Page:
For the incentive travel program, at least 40 percent of the brokers qualify every year; some years, as many as 60 percent. Group travel in recent years has included trips to Alaska, Vienna, France, England, Madrid, and South America.
Small Perks, Big Payoff
A few of the ways Edward Jones gives back to its employees:
Service awards are given as early as an associate's second year. Associates receive a tie tack or a necklace; a diamond is added at their five-year anniversary and every five years thereafter.
Founder's Day celebrates the company's culture and marks the company's founding. Although Edward Jones associates now number more than 25,000 and span three continents, the atmosphere of these events is still more typical of an old-fashioned company picnic than a Fortune 500 company gala. Founder's Day can take many forms, but all combine a carnival-type atmosphere (think chili cookoffs and marathons) with the down-home feel of a family reunion. Families are always invited.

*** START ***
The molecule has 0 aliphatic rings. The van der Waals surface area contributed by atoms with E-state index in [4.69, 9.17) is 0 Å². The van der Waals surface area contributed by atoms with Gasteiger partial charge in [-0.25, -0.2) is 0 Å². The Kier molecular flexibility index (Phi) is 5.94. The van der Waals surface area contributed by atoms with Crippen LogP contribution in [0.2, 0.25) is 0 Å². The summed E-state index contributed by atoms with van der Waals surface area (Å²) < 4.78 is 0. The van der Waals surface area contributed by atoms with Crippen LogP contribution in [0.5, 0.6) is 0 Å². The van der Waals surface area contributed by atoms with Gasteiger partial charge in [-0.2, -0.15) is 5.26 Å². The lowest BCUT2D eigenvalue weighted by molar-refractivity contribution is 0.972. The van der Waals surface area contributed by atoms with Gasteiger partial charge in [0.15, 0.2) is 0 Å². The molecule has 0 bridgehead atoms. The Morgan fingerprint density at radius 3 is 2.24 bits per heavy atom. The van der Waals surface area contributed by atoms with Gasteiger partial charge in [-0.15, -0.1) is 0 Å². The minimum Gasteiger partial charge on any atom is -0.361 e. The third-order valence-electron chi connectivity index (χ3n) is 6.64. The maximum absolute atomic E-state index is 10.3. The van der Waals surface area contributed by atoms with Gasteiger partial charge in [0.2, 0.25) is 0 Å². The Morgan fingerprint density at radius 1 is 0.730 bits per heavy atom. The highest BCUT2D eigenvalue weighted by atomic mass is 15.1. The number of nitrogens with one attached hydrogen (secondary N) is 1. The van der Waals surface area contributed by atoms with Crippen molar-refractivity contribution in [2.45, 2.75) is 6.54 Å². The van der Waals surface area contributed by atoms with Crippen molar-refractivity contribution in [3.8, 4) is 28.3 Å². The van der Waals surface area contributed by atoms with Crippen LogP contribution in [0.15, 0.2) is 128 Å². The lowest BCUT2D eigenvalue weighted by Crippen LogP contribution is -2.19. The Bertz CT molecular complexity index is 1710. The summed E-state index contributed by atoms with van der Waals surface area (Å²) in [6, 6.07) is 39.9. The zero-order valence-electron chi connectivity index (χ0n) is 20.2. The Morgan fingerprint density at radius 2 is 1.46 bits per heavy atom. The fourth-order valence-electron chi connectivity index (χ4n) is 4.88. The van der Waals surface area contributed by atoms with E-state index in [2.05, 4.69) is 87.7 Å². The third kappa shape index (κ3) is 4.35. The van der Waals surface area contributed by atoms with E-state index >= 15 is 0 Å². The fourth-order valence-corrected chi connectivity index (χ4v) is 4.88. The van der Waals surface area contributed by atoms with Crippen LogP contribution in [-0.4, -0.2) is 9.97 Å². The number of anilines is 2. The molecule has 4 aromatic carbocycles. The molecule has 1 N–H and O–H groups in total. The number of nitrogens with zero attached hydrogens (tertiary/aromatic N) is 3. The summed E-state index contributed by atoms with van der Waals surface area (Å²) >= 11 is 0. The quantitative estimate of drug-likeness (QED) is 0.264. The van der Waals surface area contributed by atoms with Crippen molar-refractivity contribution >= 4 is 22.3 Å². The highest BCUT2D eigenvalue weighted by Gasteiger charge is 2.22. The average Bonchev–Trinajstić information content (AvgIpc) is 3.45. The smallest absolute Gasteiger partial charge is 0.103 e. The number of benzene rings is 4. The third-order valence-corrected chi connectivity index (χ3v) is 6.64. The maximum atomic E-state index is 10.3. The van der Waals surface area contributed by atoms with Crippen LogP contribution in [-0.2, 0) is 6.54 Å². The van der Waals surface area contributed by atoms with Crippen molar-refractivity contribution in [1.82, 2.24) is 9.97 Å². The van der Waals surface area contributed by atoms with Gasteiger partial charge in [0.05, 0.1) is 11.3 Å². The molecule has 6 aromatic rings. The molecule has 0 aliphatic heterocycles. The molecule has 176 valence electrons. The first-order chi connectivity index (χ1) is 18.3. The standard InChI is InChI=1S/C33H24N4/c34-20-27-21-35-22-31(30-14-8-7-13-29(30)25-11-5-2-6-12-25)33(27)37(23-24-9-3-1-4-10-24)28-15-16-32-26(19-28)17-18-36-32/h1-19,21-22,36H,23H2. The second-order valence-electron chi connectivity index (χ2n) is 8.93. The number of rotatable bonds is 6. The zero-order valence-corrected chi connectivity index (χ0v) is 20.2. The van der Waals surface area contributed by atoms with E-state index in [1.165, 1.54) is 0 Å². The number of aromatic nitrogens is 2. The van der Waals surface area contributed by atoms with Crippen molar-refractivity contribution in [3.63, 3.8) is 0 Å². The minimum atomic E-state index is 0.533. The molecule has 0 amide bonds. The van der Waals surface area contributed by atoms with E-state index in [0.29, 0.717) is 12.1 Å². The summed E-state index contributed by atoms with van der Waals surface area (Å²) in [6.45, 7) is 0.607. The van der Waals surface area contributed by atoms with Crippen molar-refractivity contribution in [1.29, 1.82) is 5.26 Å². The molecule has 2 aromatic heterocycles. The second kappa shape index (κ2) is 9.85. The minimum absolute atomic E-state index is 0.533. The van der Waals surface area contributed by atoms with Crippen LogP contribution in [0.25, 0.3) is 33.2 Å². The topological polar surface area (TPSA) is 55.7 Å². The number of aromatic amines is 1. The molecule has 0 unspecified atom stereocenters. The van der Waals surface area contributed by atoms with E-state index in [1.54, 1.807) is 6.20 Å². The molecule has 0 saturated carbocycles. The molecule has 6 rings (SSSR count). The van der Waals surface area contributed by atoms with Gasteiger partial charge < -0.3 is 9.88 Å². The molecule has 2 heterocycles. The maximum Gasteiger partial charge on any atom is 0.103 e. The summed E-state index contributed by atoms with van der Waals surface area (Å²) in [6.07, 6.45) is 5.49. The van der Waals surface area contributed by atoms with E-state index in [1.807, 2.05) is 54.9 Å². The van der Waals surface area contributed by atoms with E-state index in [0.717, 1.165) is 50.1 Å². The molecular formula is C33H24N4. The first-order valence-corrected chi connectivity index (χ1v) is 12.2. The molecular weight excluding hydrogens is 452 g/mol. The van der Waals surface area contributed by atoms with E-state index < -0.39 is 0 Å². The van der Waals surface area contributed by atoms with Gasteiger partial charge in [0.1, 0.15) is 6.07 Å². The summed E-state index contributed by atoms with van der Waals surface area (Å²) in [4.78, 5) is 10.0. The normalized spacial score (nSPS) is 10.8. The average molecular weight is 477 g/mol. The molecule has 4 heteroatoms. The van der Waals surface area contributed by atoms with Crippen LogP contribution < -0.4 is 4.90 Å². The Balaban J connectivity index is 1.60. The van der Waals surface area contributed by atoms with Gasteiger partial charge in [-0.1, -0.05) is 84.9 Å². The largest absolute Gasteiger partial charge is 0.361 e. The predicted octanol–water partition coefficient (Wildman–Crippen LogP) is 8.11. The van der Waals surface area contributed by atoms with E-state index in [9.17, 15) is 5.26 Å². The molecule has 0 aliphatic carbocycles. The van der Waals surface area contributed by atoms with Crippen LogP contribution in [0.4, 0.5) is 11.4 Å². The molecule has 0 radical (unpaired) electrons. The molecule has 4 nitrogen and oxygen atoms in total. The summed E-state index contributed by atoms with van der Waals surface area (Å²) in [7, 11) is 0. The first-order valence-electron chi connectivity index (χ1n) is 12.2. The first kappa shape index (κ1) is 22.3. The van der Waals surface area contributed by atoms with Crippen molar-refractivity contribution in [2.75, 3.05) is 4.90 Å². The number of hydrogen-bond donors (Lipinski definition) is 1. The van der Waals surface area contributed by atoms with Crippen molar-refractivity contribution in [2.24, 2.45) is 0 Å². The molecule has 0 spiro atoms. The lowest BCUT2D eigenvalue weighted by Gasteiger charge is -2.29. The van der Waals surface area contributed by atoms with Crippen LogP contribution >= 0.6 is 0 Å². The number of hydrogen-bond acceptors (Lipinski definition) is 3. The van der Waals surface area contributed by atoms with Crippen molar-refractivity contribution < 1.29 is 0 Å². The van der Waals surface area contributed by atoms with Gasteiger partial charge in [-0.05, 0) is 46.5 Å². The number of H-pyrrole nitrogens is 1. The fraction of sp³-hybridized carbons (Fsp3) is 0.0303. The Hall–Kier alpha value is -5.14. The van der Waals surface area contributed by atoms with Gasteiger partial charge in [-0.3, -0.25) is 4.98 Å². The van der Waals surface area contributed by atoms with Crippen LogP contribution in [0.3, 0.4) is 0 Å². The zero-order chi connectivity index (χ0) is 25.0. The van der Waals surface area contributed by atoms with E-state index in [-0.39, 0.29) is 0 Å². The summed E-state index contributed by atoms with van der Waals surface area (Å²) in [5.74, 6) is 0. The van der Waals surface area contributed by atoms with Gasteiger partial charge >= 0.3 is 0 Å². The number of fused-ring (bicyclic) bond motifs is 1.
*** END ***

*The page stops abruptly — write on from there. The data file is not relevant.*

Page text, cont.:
Regional meetings are held every summer at resorts and city hotels in every district; again, families are invited to attend and there is built-in leisure time. The goal is to celebrate the firm's culture, communicate ideas, and recognize achievement.
The “Good Idea” program awards ideas that support the firm's objectives. Associates at the home office can participate to win a one-week, all-expenses-paid trip for two (this year to Hawaii). The originality of the idea, its potential impact, and whether the idea can be implemented all help determine if the idea is a winner.
The “Goodknight” program, established by retired broker Jim Goodknight, encourages brokers to give away a piece of their business to a new Edward Jones broker. The new employee is partnered with an experienced broker for about a year, allowing him or her to service some of the veteran's less active accounts before opening an office and assuming those accounts.